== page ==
Your colleagues are really your keenest competitors. Paradoxically, they are also your greatest allies. So how should you deal with them? Well, most people are decent and understand that to get on you need to work with people, not against them.
It’s true that your colleagues are often chasing the same promotion as you are. However, most bosses are wise and can see things clearly: they will hand out promotions based on merit. Given that’s most often the case and that, if you’re promoted, your colleagues will soon become your reports, being true and loyal to them seems like a sensible strategy. It’s a strategy that will benefit you if you become their boss and they know you to be a fair and decent person.
Do you ever have the feeling that those who report to you are constantly biting at your heals? That they’re only after your job? What should you do about it? Realistically, any exceptional person will rise through the ranks regardless of you, so you may as well be decent to them and support them. Make them friends and you can support each other throughout your careers.
It’s common these days to move jobs every two or three years. Loyalty to your employers seems an outdated concept. However, there is merit in loyalty to the right employer. If your employer is developing you, paying you well and providing you with new challenges and opportunities, the benefits of showing loyalty are manifold. By remaining loyal, you will have the opportunity to know the company well as you rise through the ranks. As a result, you will be more effective than someone coming in from the outside.
Displaying loyalty also gives your bosses an additional reason to select you for promotion. They will feel confident that you are the person who can take a long- term view and see your plans through. Don’t underestimate the value of that — especially as you become more senior.
It seems an eternal truth that your customers will sometimes spend more money with you, and sometimes less. But show disloyalty to your customers at your peril. It is far better to look after them. Loyal customers have a funny way of rewarding you with more business just when you least expect it, and most need it.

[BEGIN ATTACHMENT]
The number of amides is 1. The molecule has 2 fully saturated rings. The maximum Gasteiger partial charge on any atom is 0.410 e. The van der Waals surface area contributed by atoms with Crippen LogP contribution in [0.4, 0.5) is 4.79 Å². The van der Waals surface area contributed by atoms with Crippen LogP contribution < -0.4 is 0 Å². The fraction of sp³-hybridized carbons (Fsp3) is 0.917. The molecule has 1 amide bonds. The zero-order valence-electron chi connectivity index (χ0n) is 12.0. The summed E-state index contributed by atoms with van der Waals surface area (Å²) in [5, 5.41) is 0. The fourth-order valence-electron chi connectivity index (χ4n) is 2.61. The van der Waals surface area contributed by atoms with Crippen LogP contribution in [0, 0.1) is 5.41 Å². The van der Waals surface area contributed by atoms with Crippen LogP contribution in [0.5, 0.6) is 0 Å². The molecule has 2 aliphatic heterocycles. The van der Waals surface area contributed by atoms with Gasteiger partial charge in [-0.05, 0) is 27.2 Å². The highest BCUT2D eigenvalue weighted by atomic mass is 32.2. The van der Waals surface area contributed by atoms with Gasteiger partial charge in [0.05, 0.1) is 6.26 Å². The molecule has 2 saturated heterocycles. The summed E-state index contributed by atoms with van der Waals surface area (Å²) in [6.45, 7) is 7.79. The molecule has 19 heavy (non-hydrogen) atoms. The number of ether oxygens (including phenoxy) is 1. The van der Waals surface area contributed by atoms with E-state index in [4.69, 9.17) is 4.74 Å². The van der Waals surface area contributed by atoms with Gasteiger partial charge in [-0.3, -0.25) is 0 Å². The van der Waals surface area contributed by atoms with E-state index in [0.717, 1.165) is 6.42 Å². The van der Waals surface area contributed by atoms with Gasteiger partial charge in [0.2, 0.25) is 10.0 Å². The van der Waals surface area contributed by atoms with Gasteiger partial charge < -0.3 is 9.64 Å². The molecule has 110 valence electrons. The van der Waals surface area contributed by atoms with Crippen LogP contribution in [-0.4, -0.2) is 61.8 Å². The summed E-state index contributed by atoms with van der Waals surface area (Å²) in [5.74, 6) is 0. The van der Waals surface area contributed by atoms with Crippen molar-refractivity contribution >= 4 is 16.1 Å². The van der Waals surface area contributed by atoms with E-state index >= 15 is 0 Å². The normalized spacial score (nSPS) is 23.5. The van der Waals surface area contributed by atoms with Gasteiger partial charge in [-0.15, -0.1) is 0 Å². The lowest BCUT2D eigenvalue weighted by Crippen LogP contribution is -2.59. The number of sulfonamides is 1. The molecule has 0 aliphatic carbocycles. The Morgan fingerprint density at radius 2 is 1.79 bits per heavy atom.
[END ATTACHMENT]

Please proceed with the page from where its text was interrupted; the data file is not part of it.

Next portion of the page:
Also, your customers can move from one company to another. So, if you’ve been loyal to them, they’ll may be loyal to you and bring you with them to their new employer.
Why be loyal to your supplier? After all, you may be getting calls every day from their competitors, promising better service at a lower price.
Well, if you’ve found a partner who you can have a long-term relationship with, it’s worth its weight in gold. You may experience times when your customers change their minds at the last minute. Thanks to your loyalty, your suppliers may be flexible, and help you to fulfill your customers’ last minute demands.
Loyalty, even in business, comes at a price. At times, it will be ignored, at others it will count for nothing. It won’t prevent treachery. However, its benefits far outweigh its short-comings. It’s so desirable a trait that may employers would rather see it above many others. As recognized by American film producer Samuel Goldwyn, “I'll take fifty percent efficiency to get one hundred percent loyalty.” I wonder if he ever got it?
About the Author
Heather Foley works as a consultant at www.etsplc.com, an HR technology specialist. ETS has been a partner to some of the world’s most respected companies since 1989, delivering specialist consultancy and leading edge technology in the following areas: employee research and engagement, leadership development, 360° feedback, performance management, and talent and succession planning.
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